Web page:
Understanding the Different Types of Plastic

Here's what to know about plastic classifications, which ones are in common products, which are recyclable and which are the most dangerous.

Various types of plastic trash on the grass. Plastic for recycling.ANTON PETRUS/GETTY IMAGE

What Is Plastic?

Plastics are so infused in our lives that we often don’t realize some of the everyday items made from them, like metallic potato chip bags, cigarette butts, chewing gum and much of our clothing. But what is plastic, exactly?

Scientifically speaking, it’s a synthetic polymer that can be flexible or molded into a shape.

“You can think of plastics like a bracelet made up of lots of individual, identical beads strung together,” says Anja Brandon, Ph.D., an environmental engineer and associate director of U.S. plastics policy at Ocean Conservancy.

“In this bracelet, the beads are carbon-based compounds. When linked together, they form a stable, solid form, or bracelet, that can easily be shaped or molded.”

While there are many types of plastics, all are:

  • Made from refined and processed fossil fuels;
  • Lightweight with a high strength-to-weight ratio;
  • Naturally water-resistant;
  • Not naturally biodegradable, so they persist in the environment indefinitely;
  • Infused with chemical additives to give them properties such as flexibility and durability.

Incidentally, natural rubber, natural latex and silicone also have some but not all of these traits, so they’re not considered plastics.

People often classify plastics by the numbers within the chasing-arrow recycling symbol, which was introduced in the 1980s.

“While many plastics exist, the codes lump plastics together into just seven groups,” says Erica Cirino, communications manager at Plastic Pollution Coalition. “These codes do not actually imply that the item is recyclable, or that systems exist to effectively process it for reuse or reclamation.”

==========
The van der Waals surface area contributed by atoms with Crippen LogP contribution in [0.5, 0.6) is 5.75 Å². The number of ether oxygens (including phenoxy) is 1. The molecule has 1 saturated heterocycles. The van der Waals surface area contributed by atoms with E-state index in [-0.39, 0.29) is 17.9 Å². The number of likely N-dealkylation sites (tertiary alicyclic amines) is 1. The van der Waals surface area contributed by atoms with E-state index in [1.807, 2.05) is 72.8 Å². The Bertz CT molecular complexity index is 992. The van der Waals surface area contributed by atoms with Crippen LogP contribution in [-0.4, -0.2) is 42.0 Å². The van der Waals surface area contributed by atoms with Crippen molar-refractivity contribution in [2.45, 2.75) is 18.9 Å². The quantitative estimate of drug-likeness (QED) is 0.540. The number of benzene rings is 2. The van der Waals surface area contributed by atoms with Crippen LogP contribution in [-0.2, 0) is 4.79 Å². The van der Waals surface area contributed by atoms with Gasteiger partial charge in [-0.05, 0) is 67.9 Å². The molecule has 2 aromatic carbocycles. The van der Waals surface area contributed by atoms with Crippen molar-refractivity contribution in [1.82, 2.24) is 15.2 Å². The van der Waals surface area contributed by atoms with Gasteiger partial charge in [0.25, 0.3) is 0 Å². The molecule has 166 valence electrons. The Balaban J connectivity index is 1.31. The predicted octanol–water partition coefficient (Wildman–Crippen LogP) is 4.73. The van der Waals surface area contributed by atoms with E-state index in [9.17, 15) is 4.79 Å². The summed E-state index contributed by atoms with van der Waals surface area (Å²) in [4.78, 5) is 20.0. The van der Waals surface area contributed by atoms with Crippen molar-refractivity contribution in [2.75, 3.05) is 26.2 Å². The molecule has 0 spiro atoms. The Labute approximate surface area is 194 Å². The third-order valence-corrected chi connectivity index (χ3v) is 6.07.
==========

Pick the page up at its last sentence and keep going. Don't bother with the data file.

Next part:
That’s an important point, since only 9% of plastic waste is recycled globally. When it comes down to it, it’s cheaper for companies to make new plastic than reprocess used and potentially contaminated plastic.

When plastics go to the landfill, they degrade into smaller, invisible pieces, or so-called microplastics and nanoplastics. These find their way into most streams, rivers, snowpacks, soils and oceans, and eventually into human blood, veins, lungs, placentas, semen and breast milk.

Here are eight types of plastic waste, including the most-used products made of each. We’ve noted recyclability throughout. But considering most plastics eventually end up in a landfill, it’s best to avoid using plastics in the first place.

Also, if you don’t have full recycling services in your area, connect with Precious Plastic, a growing community of DIY plastic recyclers, to see if they can help.

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Understanding The Different Types Of Plastic Pete
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Polyethylene Terephthalate (PET or PETE, #1)

PET is one of the most commonly used plastics. It’s usually transparent and found in food packaging, including water and drink bottles, jars and polyester fabrics.

For the most part, PET is more frequently recycled, with exceptions. “Highly colorful or opaque PET bottles are far less recyclable, because even the color of the plastic can impact its recyclability,” says Brandon.

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High-Density Polyethylene (HDPE, #2)

HDPE is one of the most versatile plastics. It comes in many forms, like milk jugs, shampoo bottles, single-use grocery bags, cutting boards, cereal box liners, park benches, buckets, children’s toys, furniture and rigid pipe for home water, sewer and irrigation lines.

Along with PET (#1), high-density polyethylene is one of the more often recycled plastics. It’s sometimes added to composite wood.

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Understanding The Different Types Of Plastic Pvc
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Polyvinyl Chloride (PVC or Vinyl, #3)

PVC resists weathering and easily disinfected. That makes it a prized material for water pipes and flooring, as well as medical supplies like tubing, oxygen masks and IV bags. It’s also used to insulate wires and cables, and to make credit cards, children’s and pet toys, yoga mats and teething rings.

Unfortunately, PVC is also particularly toxic. It’s classified as a carcinogen by the U.S. Department of Health and Human Services. That’s largely because it contains chemical additives including phthalates, like lead and cadmium, which leach out and evaporate into the air throughout its lifecycle.

While PVC is recyclable, it cannot go into curbside bins because its high toxicity requires special recycling systems. As such, many recycling centers do not accept it. Overall, less than 1% of PVC actually gets recycled.